# Using Rolle's Theorem to prove that there are two roots to a function.

I am a HS student and currently learning Rolle's Theorem. I have gotten the question:

Prove that there are exactly two positive real numbers $$x$$ such that $$e^x = 3x$$.

This is what I have done to answer:

$$f(0) = 1 > 0$$,

$$f(1) = e - 3 < 0$$.

There must be a point between $$x=1$$ and $$x=0$$, $$x_{0}$$, such that $$f(x_{0}) = 0$$. Therefore there is one root.

Suppose that there is another root such that $$x_{1} > x_{0}$$.

By Rolle's Theorem, as this function is differentiable and continuous, there must be a point $$c$$, such that $$f'(c) = 0$$ between $$x = x_{1}$$ and $$x = x_{0}$$.

$$f'(x) = e^x - 3$$.

This can equal $$0$$, but there is only one root to this equation. Therefore, there can only be one other root as there is one turning point.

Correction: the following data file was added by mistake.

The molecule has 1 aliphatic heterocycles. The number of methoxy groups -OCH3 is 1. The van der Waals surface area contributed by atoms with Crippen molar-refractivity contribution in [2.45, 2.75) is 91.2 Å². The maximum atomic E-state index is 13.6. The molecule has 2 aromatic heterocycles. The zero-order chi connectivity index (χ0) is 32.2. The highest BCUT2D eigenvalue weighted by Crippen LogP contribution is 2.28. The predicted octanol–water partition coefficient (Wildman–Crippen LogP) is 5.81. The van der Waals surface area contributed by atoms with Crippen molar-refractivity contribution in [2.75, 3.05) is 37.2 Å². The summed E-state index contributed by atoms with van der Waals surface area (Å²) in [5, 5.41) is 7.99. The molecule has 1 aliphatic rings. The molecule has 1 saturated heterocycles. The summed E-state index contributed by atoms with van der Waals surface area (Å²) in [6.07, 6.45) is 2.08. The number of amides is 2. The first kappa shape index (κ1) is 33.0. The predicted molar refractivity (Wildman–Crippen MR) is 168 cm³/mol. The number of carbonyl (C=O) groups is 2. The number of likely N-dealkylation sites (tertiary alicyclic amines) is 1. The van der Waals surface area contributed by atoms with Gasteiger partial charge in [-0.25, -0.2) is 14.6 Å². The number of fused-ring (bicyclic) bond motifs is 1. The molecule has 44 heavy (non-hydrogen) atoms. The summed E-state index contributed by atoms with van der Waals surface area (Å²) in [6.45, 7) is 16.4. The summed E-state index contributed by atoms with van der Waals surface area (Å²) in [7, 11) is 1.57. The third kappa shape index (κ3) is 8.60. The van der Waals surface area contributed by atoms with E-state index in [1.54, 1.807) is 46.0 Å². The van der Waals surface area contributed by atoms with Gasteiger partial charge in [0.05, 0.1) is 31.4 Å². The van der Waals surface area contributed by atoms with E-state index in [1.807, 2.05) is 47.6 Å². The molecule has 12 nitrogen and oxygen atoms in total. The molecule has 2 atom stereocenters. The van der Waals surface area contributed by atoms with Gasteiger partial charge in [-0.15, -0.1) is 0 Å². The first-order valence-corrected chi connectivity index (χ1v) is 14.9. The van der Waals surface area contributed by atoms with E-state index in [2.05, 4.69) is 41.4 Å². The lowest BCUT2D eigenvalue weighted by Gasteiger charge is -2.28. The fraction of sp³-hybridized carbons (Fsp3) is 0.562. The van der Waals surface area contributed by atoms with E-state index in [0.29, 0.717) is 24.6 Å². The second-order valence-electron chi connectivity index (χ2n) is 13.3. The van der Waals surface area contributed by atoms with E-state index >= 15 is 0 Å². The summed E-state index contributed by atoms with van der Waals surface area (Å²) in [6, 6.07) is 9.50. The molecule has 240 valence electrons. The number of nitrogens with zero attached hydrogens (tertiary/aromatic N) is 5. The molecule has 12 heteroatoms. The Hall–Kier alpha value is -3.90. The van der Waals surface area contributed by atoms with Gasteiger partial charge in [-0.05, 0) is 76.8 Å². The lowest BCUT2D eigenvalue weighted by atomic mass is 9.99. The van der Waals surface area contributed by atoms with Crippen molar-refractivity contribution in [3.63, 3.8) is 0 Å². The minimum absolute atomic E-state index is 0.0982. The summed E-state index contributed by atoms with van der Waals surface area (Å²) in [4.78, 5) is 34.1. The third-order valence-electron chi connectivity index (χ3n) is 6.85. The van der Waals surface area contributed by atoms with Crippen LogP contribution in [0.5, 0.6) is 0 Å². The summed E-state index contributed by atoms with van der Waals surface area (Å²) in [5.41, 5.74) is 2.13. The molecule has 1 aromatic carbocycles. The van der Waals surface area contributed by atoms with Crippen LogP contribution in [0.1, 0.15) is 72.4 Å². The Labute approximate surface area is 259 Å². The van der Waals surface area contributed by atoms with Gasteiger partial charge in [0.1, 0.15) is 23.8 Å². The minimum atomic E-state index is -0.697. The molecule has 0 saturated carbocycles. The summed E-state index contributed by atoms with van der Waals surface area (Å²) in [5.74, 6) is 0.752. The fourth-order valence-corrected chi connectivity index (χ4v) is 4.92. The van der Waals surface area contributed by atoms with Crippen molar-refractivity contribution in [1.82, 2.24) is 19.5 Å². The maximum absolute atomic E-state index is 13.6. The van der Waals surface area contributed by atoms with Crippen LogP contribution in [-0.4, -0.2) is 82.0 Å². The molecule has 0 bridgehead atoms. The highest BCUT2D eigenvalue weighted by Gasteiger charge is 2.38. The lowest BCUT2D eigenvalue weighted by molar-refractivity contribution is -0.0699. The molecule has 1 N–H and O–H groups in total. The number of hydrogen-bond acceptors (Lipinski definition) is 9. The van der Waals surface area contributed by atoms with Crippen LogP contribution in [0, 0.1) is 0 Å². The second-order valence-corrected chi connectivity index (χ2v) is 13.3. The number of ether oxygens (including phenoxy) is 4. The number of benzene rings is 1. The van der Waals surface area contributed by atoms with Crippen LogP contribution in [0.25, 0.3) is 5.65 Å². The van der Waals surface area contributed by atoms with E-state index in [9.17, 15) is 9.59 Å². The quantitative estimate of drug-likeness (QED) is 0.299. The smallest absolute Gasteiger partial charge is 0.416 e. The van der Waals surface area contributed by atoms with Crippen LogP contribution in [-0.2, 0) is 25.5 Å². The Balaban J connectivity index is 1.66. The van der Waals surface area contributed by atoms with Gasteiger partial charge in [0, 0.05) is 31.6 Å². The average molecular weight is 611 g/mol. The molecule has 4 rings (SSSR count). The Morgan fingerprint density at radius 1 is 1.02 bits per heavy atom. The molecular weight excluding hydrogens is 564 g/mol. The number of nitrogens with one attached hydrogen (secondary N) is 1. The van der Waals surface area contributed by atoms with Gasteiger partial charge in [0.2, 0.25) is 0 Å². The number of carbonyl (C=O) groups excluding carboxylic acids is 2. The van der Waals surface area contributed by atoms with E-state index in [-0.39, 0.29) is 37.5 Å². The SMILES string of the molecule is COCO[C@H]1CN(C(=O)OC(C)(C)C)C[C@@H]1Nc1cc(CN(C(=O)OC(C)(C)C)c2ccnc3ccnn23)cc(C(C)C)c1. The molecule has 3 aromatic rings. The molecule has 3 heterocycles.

I am not sure if this is sufficient or actually legitimate... Does this work or should more be added/made more clear? It is just a question from my textbook so does not need to be perfect but needs to show the point and be pretty correct.

Many thanks,

Aidanaidan12

• you could simply also note that $f(2) > 0$, so... – ab123 Dec 8 '19 at 11:43

You have not found the other real root. To do that, note that $$f(2) = e^2 - 6 > 0$$. So there is a real root between $$1$$ and $$2$$ as well. These can be the only real roots by Rolle. So you were almost done, but needed the location of the second root.
Remember : By Rolle's theorem, if the derivative has at most $$n$$ real roots, then the function itself has at most $$n+1$$ real roots. You cannot say anything more : so for example, seeing that the derivative is zero does not tell you that there needs to be a second root.